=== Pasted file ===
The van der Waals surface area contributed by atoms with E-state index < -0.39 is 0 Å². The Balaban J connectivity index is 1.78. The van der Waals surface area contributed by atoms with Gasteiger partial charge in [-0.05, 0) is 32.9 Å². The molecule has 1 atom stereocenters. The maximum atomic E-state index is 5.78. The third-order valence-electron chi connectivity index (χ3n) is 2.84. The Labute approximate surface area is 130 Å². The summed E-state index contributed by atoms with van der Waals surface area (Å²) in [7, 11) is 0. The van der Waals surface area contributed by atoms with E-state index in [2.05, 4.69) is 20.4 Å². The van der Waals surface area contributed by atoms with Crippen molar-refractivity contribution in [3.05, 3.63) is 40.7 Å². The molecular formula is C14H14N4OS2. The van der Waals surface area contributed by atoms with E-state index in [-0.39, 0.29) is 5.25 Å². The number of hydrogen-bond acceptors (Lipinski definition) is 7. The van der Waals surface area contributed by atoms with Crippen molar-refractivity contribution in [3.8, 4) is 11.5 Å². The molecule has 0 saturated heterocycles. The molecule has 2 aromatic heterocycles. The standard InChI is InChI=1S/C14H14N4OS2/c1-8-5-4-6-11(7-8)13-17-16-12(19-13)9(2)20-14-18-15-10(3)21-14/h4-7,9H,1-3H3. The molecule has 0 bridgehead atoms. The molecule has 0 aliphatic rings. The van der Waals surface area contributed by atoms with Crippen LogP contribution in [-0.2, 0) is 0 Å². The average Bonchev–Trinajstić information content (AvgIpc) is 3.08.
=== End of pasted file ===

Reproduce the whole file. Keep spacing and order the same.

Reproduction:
The van der Waals surface area contributed by atoms with E-state index < -0.39 is 0 Å². The Balaban J connectivity index is 1.78. The van der Waals surface area contributed by atoms with Gasteiger partial charge in [-0.05, 0) is 32.9 Å². The molecule has 1 atom stereocenters. The maximum atomic E-state index is 5.78. The third-order valence-electron chi connectivity index (χ3n) is 2.84. The Labute approximate surface area is 130 Å². The summed E-state index contributed by atoms with van der Waals surface area (Å²) in [7, 11) is 0. The van der Waals surface area contributed by atoms with E-state index in [2.05, 4.69) is 20.4 Å². The van der Waals surface area contributed by atoms with Crippen molar-refractivity contribution in [3.05, 3.63) is 40.7 Å². The molecular formula is C14H14N4OS2. The van der Waals surface area contributed by atoms with E-state index in [-0.39, 0.29) is 5.25 Å². The number of hydrogen-bond acceptors (Lipinski definition) is 7. The van der Waals surface area contributed by atoms with Crippen molar-refractivity contribution in [3.8, 4) is 11.5 Å². The molecule has 0 saturated heterocycles. The molecule has 2 aromatic heterocycles. The standard InChI is InChI=1S/C14H14N4OS2/c1-8-5-4-6-11(7-8)13-17-16-12(19-13)9(2)20-14-18-15-10(3)21-14/h4-7,9H,1-3H3. The molecule has 0 bridgehead atoms. The molecule has 0 aliphatic rings. The van der Waals surface area contributed by atoms with Crippen LogP contribution in [-0.2, 0) is 0 Å². The average Bonchev–Trinajstić information content (AvgIpc) is 3.08.